The Bank of Japan's offer to buy $11 billion (Dh40.37bn) worth of shares may be aimed at reducing banks' exposure to the stock market, but a fear of realising losses may discourage lenders from using the scheme.
The central bank said earlier yesterday that it would buy up to one trillion yen worth of listed shares held by Japanese banks through April 2010, reviving a scheme used earlier this decade to prevent a financial sector crisis.
But some analysts questioned whether banks would actively sell to the BoJ this time, wary of booking losses on shares that could eventually recover after the crisis, or of damaging relationships with client firms. Japanese banks at parent company level held 25.6 trillion yen (Dh1.04trn) worth of shares at the end of March, the result of a traditional practice known as cross-shareholding in which they retain stakes in their borrowers to cement ties.
"Selling shares to the BoJ would lead to losses and hit their earnings. It would also cause troubles with their business partners and negatively impact their banking operations after the sale," said Deutsche Securities analyst Shinichi Tamura.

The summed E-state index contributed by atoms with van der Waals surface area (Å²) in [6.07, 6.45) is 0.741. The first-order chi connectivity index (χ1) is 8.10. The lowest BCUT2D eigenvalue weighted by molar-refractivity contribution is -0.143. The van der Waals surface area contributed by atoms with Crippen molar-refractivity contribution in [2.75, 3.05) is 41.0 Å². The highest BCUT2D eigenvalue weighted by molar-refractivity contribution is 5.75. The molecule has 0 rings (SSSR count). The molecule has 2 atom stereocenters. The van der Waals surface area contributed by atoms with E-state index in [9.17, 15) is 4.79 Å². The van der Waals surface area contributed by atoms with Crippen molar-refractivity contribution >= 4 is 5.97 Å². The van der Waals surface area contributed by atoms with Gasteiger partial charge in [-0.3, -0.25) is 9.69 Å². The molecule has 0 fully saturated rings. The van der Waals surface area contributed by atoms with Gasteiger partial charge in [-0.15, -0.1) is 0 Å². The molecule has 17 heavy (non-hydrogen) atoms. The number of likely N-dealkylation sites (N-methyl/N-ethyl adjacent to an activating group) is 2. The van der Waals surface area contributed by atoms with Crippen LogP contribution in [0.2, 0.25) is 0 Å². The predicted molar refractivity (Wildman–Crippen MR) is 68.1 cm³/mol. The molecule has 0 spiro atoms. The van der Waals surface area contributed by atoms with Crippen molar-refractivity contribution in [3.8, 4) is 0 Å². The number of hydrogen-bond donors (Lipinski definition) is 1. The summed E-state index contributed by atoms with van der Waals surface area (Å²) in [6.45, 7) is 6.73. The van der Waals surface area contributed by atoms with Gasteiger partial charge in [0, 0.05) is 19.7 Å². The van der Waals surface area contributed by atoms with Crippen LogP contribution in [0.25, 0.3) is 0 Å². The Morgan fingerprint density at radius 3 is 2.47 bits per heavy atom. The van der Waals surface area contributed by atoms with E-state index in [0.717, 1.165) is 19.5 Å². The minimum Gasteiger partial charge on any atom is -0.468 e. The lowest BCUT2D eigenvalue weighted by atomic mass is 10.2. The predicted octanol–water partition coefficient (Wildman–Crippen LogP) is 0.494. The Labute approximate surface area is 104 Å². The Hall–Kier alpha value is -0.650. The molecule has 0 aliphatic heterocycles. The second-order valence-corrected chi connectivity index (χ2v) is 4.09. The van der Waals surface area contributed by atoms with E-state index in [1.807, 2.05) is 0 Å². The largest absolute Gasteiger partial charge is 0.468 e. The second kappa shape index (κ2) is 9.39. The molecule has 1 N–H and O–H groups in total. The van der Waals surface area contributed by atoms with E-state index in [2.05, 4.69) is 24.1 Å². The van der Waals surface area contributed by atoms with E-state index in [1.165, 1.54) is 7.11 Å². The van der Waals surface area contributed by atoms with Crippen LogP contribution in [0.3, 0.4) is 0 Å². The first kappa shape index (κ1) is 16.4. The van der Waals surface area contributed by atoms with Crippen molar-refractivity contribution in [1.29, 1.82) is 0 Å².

"There are probably many banks that feel it is better to be patient and hold the shares, even with latent losses."
Last week Mizuho Financial Group cut its annual net profit forecast by more than half to 100 billion yen, leaving Japan's second-largest bank vulnerable to a loss if it were to book further losses on its shareholdings.
Mitsubishi UFJ Financial Group said last month it would book a loss of 288bn yen on stocks held by two of its banking units, and a newspaper reported yesterday it may fall into the red for the full year.
Japanese banks have to write down stockholdings if the share has fallen 50 per cent or more below book value, but can avoid losses for falls less steep than that if it is determined that the stock has the potential to recover.
Japan's benchmark Topix index has fallen 35 per cent since the end of last March, meaning that on paper the country's banks have lost nearly nine trillion yen on their stockholdings. Selling to the BoJ would realise those losses.
Others said there wasn't the same incentive to sell to the BoJ that existed in 2002, when banks were required to lower their equity shareholdings to 100 per cent of their Tier-1 capital.
"Under the BoJ's 2002 buyback scheme, there were limits introduced on banks' shareholdings, which gave banks an incentive to sell their shares," said Nana Otsuki, bank analyst at UBS Securities in Tokyo.
"It seems doubtful about how much of an incentive there is this time around."